When Michelle Obama and Hillary Clinton campaigned together for the first time, Obama showered Clinton with praise as a “friend,” a “policy wonk,” and “my girl.” She said she is “inspired” by Clinton because she has “lived a life grounded in service and sacrifice.”
But one of the most compelling moments of Obama’s speech came when she pushed back against Donald Trump’s “rigged election” talk. She fiercely defended the idea that voting matters, and reminded listeners of the sacrifices that have come with securing the right to vote for all Americans.
Obama said that if Clinton doesn’t win, “that will be on us” for not voting — and that this is exactly what the Trump campaign is hoping for.
“That's the strategy. To make this election so dirty and ugly that we don't want any part of it,” Obama said. “So when you hear folks talking about a global conspiracy and saying that this election is rigged, understand that they are trying to get you to stay home. They are trying to convince you that your vote doesn't matter, that the outcome has already been determined and you shouldn't even bother making your voice heard. They are trying to take away your hope.”
But if you doubt that every vote counts, Obama asked the crowd to think back to 2008, when her husband won North Carolina by 14,000 votes. Perhaps to some, that “sounds like a lot,” she said, but actually breaks down to about two votes per precinct.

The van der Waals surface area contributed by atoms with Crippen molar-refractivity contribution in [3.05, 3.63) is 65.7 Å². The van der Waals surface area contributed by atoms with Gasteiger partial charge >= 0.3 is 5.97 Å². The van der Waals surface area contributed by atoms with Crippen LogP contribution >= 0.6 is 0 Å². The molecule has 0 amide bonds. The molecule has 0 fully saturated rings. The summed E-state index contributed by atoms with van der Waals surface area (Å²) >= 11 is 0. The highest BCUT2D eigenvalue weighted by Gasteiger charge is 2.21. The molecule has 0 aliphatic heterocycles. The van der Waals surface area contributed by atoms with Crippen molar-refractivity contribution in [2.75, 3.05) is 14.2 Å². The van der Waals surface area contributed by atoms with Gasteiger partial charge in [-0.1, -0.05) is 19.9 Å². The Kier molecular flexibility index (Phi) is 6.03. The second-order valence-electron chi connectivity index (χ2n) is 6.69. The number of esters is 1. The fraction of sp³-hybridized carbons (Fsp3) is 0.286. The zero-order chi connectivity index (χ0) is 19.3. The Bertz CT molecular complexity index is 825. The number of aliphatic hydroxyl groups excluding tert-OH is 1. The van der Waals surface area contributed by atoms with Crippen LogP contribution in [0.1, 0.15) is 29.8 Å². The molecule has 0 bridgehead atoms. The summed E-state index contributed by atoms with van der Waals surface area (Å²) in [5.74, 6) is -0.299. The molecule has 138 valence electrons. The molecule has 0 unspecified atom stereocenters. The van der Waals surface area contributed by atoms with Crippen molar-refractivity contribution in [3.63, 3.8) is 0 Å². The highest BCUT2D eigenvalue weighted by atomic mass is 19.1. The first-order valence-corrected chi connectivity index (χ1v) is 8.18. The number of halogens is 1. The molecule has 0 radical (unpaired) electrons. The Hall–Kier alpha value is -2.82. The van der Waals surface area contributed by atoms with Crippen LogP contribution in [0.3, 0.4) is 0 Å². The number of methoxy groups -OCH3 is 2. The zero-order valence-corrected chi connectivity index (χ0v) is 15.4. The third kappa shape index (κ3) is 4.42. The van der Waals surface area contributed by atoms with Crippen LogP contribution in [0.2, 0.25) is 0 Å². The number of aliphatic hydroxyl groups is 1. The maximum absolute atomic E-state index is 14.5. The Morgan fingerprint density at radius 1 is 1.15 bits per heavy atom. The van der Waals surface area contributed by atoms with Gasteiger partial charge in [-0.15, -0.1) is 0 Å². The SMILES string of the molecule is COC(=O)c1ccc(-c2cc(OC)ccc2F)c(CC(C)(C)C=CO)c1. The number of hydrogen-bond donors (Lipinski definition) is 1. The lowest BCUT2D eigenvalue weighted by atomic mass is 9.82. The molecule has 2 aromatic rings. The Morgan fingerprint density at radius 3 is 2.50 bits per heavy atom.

“See, I want you all to take that in,” Obama said. “Because I know that there are people here who didn't vote. Two votes. And people knew people who didn't vote. Two votes. If just two or three folks per precinct had gone the other way, Barack would have lost that state, could have lost the election. And let's not forget, back in 2012, Barack actually did lose this state by about 17 votes per precinct.”
Presidential elections are decided “on a razor’s edge,” Obama said. She told everyone watching that they can swing an entire precinct for Clinton by bringing their friends and family out to vote for her, too — or swing it for Trump “with a protest vote or by not voting at all.”
Obama also talked about past and present restrictions on voting rights — from the “beatings and jail time” endured by protesters in earlier days to modern attempts to limit early voting hours and polling places.
Obama’s message about voting, and the racially charged history of efforts to suppress it, was especially relevant to North Carolina. The Supreme Court recently blocked a restrictive voting law in the state, because it discriminated against African-American voters “with almost surgical precision.”